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Surgical repair of retinal detachment complicated by proliferative vitreoretinopathy (PVR) remains complex and time consuming. Visual results of such surgery are frequently disappointing. Dissecting the network of growth factors/cytokines involved in PVR is a comparable challenge which may eventually result in improved anatomical and visual outcomes.
Several lines of evidence point to a role for soluble mediators (“growth factors”) in the process of periretinal membrane formation seen in PVR. Firstly, studies of cellular healing responses in other tissues have demonstrated a role for a number of growth factors (sometimes termed “fibrogenic cytokines”) in mediating cellular chemotaxis and proliferation, neovascularisation, extracellular matrix production, wound remodelling, and contraction, processes essential to the normal wound healing response.1 2 Secondly, several in vitro investigations have demonstrated that retinal pigment epithelium and retinal glia are responsive to a number of growth factors.3-6 The in vitro retinal pigment epithelium mediated contraction of collagen gels has also been shown to be growth factor dependent.7 8 Thirdly, analysis of specimens from eyes with PVR9 reveals the presence of elevated growth factor levels in vitreous10-13 and growth factor deposition in epiretinal membranes.14-19 Cells in PVR epiretinal membranes have also been shown to express growth factor mRNA20 which together with in vitro work on retinal pigment epithelium secretion of growth factors4 21-23suggests that there may be local growth factor production within PVR epiretinal membranes and a potential autocrine action on retinal pigment epithelium function. Lastly, experimental studies have demonstrated the induction of a PVR-like response by intraocular injection of platelet derived growth factor (PDGF).24
The paper by Cassidy and co-workers in this issue of BJO(p 181) adds useful new information to the growing literature on growth factor involvement in PVR. Their essential finding is that levels of both PDGF and basic fibroblast growth factor (bFGF) are significantly raised in the vitreous of eyes with retinal detachment and PVR but not in eyes with retinal detachment without PVR. Both growth factors are known to be involved in the upregulation of wound healing1 2 and the findings support previous observations that PDGF protein and its receptor are present on PVR epiretinal membranes16 and in vitro work suggesting a role for PDGF and bFGF in PVR.3 5 22 An association between raised PDGF levels and vitreous haemorrhage was also documented. Vitreous haemorrhage is considered a risk factor for PVR25 although in this context it may in fact simply serve as a marker for blood-retinal barrier breakdown. The trend towards higher levels of PDGF in grade A PVR is also of interest, suggesting differing growth factors may be active at the various stages of progression of the process of membrane formation. Further work is necessary to clarify this point.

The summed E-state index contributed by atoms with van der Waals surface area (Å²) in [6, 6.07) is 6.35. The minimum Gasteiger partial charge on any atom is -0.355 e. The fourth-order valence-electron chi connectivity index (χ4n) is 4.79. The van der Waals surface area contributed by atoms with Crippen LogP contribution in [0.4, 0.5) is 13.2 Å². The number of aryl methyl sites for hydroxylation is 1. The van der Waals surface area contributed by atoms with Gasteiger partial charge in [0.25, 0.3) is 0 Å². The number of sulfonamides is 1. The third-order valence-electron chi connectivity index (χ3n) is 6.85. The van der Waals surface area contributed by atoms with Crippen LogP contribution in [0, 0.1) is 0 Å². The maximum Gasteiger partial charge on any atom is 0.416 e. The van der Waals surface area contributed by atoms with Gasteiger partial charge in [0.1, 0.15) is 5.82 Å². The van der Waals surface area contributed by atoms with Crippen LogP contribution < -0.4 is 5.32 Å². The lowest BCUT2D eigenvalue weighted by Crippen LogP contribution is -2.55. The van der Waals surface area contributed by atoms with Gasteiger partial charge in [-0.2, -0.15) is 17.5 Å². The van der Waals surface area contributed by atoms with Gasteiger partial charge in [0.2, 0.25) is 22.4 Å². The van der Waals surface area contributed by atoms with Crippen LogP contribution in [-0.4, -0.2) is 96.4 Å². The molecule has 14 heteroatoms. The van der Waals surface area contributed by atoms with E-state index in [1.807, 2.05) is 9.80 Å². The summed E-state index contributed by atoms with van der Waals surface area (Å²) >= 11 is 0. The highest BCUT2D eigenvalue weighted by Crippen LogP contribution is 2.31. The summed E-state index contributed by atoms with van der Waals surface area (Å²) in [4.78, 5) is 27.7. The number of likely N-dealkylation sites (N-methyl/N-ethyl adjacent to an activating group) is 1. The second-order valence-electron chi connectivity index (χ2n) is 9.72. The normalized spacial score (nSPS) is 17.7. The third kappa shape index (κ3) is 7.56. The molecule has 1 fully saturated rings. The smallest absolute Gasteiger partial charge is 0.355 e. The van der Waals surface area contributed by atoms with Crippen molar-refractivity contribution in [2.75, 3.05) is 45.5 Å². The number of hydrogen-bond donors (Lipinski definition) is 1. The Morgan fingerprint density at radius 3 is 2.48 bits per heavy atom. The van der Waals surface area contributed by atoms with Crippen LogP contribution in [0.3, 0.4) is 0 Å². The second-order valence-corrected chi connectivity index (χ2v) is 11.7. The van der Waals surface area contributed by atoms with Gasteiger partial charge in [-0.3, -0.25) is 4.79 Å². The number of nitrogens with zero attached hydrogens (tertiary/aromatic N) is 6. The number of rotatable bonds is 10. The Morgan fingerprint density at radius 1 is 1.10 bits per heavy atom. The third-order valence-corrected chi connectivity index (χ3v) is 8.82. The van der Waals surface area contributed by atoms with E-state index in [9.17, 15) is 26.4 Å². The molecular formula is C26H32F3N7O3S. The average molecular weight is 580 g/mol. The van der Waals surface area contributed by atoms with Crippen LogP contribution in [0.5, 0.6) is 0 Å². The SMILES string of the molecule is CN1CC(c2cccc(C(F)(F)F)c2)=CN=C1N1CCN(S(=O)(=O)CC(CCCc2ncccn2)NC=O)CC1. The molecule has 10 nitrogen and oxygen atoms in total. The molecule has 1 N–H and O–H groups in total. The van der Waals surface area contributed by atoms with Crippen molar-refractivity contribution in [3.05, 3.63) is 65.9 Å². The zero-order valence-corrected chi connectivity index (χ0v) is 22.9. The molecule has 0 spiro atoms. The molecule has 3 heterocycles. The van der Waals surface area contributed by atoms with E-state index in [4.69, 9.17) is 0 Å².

As knowledge of the involvement of growth factors in PVR expands, additional questions are raised. The relative contributions of individual “fibrogenic” (for example, PDGF, bFGF, transforming growth factor β) and “inflammatory” (for example, interleukins 1 and 6, tumour necrosis factor α) growth factors are unknown and potentially single growth factors may hold the key to the PVR process. It is uncertain whether the growth factor profile in PVR represents a qualitative or quantitative difference from that of the processes of retinal repair seen in uncomplicated retinal reattachment. As manipulation of growth factor responses becomes a clinical reality a fundamental issue is to determine if specific targeting of growth factors can provide a means of treating and/or preventing PVR. Until effective adjunctive treatment is available for PVR the single option of vitreoretinal surgeons will continue to be direct surgical relief of vitreoretinal traction and retinal foreshortening.